Forecasting disruption in the commodity market has always been a futurist’s game. With the sector exposed to such a wide variety of economic, environmental and demographic factors, the broadest of predictive scopes is needed to gain insight into the market’s future stars.
Over the last half century, the majority of boutique commodities have been catapulted into the spotlight by technological innovation. The most notable burgeoning market making headlines in recent years has been battery technology, specifically the units used in electric vehicles (EVs) and energy storage systems.
Hype around the EV market is backed by solid data. Moody’s predicts battery-dependent EVs will represent approximately 7 to 8 percent of global new vehicle sales by the mid-2020s, rising to 17 to 19 percent by the end of the decade as battery costs drop, cell life improves and charging infrastructure expands.
This forecast is validated by a variety of factors: principally increasing emissions concerns, shifting consumer sentiment and growing policy support.
On the international stage, members of the Electric Vehicle Initiative (made up of Canada, China, France, Germany, Japan, the Netherlands, Norway, Sweden, the UK and the US) have already announced a joint commitment to increase the market share for EVs in their respective states to 30 percent by 2030.
Similarly, 14 member countries of the International Energy Association last year announced quantitative targets for EV adoption. These targets will be supported by subsidies and sizable investment in charging infrastructure.
At the national level, the most notable policy push has come out of China. Commitments made in 2017 to fully electrify e-bus fleets in several major Chinese cities were an early indicator of Beijing’s interest in the emerging industry.
The country has since announced its “New Energy Vehicle” credit system, described by Bloomberg as the “single most important piece of EV policy globally”.
Modeled on a similar program launched in California, the policy effectively acts as an EV production quota. Car manufacturers must sell electric vehicles to earn credits, and automakers who fall short are made to buy credits from their competitors to reach the benchmark.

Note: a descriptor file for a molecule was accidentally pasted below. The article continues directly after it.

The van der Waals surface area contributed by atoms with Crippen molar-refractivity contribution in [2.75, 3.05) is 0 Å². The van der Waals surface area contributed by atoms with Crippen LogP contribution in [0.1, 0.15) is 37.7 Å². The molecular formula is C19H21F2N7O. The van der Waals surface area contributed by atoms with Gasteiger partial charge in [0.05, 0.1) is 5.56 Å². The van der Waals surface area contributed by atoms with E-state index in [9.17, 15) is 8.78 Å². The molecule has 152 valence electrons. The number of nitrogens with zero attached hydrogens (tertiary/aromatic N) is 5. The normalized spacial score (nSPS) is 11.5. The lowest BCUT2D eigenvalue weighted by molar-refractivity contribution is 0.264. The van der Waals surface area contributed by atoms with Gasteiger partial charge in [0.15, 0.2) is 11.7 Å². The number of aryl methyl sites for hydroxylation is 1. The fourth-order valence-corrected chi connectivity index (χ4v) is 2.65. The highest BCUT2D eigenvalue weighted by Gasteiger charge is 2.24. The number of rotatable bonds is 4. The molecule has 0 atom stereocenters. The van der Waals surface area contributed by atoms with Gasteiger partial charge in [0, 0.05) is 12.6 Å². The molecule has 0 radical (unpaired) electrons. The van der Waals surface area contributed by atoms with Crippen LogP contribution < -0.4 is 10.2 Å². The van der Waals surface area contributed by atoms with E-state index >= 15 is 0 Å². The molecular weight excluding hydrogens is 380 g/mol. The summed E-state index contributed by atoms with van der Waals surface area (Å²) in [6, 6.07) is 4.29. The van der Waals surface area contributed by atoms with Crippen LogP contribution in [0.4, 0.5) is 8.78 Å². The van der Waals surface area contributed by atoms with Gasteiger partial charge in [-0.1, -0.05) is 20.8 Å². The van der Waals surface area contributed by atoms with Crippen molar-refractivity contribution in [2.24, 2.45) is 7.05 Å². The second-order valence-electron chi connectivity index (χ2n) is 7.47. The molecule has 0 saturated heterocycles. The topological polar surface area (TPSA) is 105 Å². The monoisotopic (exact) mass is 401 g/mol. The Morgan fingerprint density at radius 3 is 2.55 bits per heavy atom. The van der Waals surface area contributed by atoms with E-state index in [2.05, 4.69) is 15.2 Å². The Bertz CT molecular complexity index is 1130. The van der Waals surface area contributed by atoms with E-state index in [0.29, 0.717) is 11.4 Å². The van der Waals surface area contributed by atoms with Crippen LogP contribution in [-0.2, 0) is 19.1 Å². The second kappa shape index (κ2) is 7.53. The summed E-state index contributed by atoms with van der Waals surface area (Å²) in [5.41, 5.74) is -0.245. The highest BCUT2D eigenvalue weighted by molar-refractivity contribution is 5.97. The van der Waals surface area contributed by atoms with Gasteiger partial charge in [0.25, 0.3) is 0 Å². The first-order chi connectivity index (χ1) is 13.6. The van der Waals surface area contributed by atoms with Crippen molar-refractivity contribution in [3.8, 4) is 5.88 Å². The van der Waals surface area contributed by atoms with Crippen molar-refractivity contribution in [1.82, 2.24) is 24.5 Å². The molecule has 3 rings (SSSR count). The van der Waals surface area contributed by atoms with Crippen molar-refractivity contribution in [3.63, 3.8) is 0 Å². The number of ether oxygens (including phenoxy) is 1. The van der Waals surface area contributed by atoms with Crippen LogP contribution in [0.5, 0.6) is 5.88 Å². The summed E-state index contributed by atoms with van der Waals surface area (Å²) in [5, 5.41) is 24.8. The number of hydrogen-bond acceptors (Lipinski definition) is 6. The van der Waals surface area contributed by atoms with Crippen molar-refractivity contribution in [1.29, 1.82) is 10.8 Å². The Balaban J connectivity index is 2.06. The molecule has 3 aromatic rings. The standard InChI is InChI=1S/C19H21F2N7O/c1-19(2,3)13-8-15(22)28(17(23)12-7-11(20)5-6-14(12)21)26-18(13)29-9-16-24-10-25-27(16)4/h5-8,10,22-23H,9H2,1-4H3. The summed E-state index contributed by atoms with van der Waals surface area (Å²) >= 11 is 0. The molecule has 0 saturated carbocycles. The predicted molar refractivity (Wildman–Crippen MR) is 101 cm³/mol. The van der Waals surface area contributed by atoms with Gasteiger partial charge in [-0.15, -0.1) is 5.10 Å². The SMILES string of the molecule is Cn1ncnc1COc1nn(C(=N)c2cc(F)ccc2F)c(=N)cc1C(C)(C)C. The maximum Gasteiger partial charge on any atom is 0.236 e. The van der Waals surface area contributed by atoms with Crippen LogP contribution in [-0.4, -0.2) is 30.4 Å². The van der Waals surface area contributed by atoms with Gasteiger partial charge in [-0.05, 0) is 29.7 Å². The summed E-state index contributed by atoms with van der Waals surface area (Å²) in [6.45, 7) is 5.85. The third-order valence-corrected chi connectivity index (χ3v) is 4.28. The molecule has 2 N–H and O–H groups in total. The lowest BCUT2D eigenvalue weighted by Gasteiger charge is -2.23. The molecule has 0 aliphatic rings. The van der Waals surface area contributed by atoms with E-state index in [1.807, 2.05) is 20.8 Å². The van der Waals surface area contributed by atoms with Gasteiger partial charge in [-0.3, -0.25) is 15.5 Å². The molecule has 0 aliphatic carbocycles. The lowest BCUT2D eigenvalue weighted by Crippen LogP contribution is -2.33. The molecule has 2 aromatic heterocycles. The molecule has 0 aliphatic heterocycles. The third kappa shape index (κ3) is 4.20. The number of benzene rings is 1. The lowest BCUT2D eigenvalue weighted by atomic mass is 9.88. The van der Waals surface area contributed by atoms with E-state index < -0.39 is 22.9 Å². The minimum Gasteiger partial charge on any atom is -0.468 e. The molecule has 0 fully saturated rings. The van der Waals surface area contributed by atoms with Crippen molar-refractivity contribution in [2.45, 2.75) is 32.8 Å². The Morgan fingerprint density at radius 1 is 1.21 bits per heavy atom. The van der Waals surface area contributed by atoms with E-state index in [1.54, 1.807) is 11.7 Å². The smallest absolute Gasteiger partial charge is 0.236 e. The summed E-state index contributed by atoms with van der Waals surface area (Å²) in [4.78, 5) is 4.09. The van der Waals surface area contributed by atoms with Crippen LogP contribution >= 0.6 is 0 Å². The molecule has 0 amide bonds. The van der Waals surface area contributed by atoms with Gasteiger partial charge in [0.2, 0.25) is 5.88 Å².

Bloomberg analysts have also predicted that Beijing will raise the New Energy Vehicle quota in coming years. The government is keen to spur production to keep the country’s car manufacturers on track to hit the 2025 target of 20 percent EV national vehicle sales.
The culmination of all this forecasting is bullish prospects for the metals and minerals that are essential to EV production.
So which commodities does this entail? And which small-cap ASX players stand to benefit the most?
As the key component of lithium-ion batteries, lithium is widely regarded as the metal most likely to dominate in the wake of EV disruption. By 2028, it is predicted that 95 percent of electric vehicles manufactured, and around half of battery storage units, will rely on Li-ion batteries.
BloombergNEF’s annual Lithium-Ion Battery Price Survey estimates the metal’s demand could grow 14 times its current level by 2030. Deloitte’s estimates are far more conservative, but still predict a minimum demand increase of 2-3 times the current levels.
This forecasting bodes particularly well for Perth-based AVZ Minerals (ASX:AVZ). The company is the 60 percent owner of the Manono Lithium Deposit in the Democratic Republic of the Congo (DRC), the largest hard rock (non-brine) lithium resource in the world.
Independent research conducted by British analytics firm Roskill estimates Manono is capable of producing more than 300 kiloton per annum of LCE (lithium carbonate equivalent) in concentrate, enough to meet all of the projected lithium demand worldwide in 2019.
Crucial to the manufacturing of anodes used in battery power and storage, graphite demand has seen bullish predictions similar to that of lithium.